"We're really excited about having Vinny as part of our international operations," Schmidt said. "He's so well-connected in Latin America and we're looking forward to having him as part of our department."

Even though he was still playing for Hermosillo in the Mexican Pacific League playoffs, Castilla already made an impact on the club in his new position. The Rockies signed 24-year-old lefthander Oscar Rivera, who went 9-7, 3.73 in 121 innings for Yucatan during the regular season, in January.

Rivera was impressive again this winter, putting up 8-2, 1.51 numbers with a 67-21 strikeout-walk ratio in 77 innings for Navajoa. The only way money will be involved in the deal is if Rivera makes the club out of spring training; then Colorado will have to pay Yucatan $1.3 million. He received a nonroster invitation to big league camp.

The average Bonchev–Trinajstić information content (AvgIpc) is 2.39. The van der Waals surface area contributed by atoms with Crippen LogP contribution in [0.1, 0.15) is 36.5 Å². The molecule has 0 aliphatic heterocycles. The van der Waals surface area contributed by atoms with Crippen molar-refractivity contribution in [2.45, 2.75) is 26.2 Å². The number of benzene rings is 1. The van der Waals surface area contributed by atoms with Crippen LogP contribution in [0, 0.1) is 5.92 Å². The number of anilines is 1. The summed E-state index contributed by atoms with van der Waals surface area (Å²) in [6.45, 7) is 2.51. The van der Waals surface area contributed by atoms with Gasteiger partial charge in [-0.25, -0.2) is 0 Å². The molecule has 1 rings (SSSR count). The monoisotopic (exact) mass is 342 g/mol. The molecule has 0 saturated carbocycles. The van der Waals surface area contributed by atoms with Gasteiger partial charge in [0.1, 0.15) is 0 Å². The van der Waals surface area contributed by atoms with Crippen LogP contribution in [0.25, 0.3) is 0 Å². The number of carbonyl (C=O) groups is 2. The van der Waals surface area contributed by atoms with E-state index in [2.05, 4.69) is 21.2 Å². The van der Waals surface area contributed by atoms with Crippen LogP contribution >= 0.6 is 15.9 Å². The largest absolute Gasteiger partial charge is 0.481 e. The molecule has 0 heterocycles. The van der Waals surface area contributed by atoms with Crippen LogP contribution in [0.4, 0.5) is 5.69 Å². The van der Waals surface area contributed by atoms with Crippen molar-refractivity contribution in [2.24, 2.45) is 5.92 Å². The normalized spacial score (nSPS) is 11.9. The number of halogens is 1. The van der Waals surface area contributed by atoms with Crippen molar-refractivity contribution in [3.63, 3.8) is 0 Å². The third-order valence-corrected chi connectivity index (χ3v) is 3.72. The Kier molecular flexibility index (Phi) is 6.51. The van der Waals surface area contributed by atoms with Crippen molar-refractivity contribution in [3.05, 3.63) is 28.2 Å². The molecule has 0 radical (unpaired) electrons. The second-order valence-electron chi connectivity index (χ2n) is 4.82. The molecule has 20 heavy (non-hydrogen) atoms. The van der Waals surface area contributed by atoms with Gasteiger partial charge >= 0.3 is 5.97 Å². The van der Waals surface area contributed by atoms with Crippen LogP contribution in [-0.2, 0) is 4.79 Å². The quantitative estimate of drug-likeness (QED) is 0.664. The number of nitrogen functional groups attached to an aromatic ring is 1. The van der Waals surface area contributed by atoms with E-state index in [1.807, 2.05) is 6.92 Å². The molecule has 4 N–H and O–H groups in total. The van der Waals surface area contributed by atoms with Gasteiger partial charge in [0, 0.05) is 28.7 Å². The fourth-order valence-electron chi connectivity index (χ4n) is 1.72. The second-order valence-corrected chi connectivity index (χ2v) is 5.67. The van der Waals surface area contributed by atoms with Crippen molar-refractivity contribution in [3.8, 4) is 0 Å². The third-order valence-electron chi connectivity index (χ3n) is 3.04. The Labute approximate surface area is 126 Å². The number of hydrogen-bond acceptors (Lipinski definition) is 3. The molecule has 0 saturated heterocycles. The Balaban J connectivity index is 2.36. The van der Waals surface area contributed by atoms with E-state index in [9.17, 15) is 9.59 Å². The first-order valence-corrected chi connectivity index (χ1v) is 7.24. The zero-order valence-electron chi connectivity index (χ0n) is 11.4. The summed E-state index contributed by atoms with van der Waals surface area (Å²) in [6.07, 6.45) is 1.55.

Looking For Clues

And so that begs the question: Does hiring a familiar face really translate into making things easier on the international front?

"You're seeing this kind of thing more and more with clubs," says an American League scouting director. "Teams that think by hiring a name guy is going to bring you a presence in Latin America . . . it's just wrong. And it's not their fault--it's an American way of thinking, 'Let's get the big name player to return home and that will bring success in scouting (Latin America).'

"Yesterday's big league names don't impress these people. Money does; commitment does. Having a presence means investing money, investing time and building an operation from the ground up--having a network of people you trust seeing every player they can. I don't care if you played one day in the big leagues. This is a whole different animal.

"Just because you once drove the train doesn't mean you can fix it."